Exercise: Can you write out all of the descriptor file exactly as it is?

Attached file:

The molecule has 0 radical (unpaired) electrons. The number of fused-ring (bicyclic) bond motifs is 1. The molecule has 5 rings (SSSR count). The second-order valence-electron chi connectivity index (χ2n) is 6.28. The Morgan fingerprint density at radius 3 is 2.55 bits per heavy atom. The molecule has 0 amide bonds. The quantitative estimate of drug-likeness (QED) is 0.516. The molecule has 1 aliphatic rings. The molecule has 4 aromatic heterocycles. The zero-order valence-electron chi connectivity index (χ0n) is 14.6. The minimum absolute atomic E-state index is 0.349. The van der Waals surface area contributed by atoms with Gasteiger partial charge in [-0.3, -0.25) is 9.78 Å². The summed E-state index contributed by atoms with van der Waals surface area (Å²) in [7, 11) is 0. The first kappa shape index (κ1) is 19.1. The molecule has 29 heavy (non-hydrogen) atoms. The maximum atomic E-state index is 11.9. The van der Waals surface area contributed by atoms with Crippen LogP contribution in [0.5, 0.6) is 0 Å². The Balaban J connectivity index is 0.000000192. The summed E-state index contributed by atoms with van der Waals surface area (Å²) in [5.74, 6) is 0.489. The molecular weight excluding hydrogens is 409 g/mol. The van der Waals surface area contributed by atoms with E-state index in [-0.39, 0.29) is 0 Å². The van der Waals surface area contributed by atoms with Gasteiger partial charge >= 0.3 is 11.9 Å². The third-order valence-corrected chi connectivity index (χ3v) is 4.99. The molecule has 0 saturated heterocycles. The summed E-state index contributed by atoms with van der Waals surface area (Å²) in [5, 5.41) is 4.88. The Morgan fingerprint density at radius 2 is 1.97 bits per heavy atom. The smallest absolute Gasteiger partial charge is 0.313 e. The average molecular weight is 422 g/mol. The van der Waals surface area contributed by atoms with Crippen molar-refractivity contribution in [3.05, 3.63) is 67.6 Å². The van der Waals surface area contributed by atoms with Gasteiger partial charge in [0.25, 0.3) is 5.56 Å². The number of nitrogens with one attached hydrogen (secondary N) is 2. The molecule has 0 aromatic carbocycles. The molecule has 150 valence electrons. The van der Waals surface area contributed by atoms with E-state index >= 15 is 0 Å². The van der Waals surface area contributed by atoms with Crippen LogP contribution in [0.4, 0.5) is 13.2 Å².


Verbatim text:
The molecule has 0 radical (unpaired) electrons. The number of fused-ring (bicyclic) bond motifs is 1. The molecule has 5 rings (SSSR count). The second-order valence-electron chi connectivity index (χ2n) is 6.28. The Morgan fingerprint density at radius 3 is 2.55 bits per heavy atom. The molecule has 0 amide bonds. The quantitative estimate of drug-likeness (QED) is 0.516. The molecule has 1 aliphatic rings. The molecule has 4 aromatic heterocycles. The zero-order valence-electron chi connectivity index (χ0n) is 14.6. The minimum absolute atomic E-state index is 0.349. The van der Waals surface area contributed by atoms with Gasteiger partial charge in [-0.3, -0.25) is 9.78 Å². The summed E-state index contributed by atoms with van der Waals surface area (Å²) in [7, 11) is 0. The first kappa shape index (κ1) is 19.1. The molecule has 29 heavy (non-hydrogen) atoms. The maximum atomic E-state index is 11.9. The van der Waals surface area contributed by atoms with Crippen LogP contribution in [0.5, 0.6) is 0 Å². The Balaban J connectivity index is 0.000000192. The summed E-state index contributed by atoms with van der Waals surface area (Å²) in [5.74, 6) is 0.489. The molecular weight excluding hydrogens is 409 g/mol. The van der Waals surface area contributed by atoms with E-state index in [-0.39, 0.29) is 0 Å². The van der Waals surface area contributed by atoms with Gasteiger partial charge >= 0.3 is 11.9 Å². The third-order valence-corrected chi connectivity index (χ3v) is 4.99. The molecule has 0 saturated heterocycles. The summed E-state index contributed by atoms with van der Waals surface area (Å²) in [5, 5.41) is 4.88. The Morgan fingerprint density at radius 2 is 1.97 bits per heavy atom. The smallest absolute Gasteiger partial charge is 0.313 e. The average molecular weight is 422 g/mol. The van der Waals surface area contributed by atoms with Crippen molar-refractivity contribution in [3.05, 3.63) is 67.6 Å². The van der Waals surface area contributed by atoms with Gasteiger partial charge in [0.25, 0.3) is 5.56 Å². The number of nitrogens with one attached hydrogen (secondary N) is 2. The molecule has 0 aromatic carbocycles. The molecule has 150 valence electrons. The van der Waals surface area contributed by atoms with E-state index >= 15 is 0 Å². The van der Waals surface area contributed by atoms with Crippen LogP contribution in [0.4, 0.5) is 13.2 Å².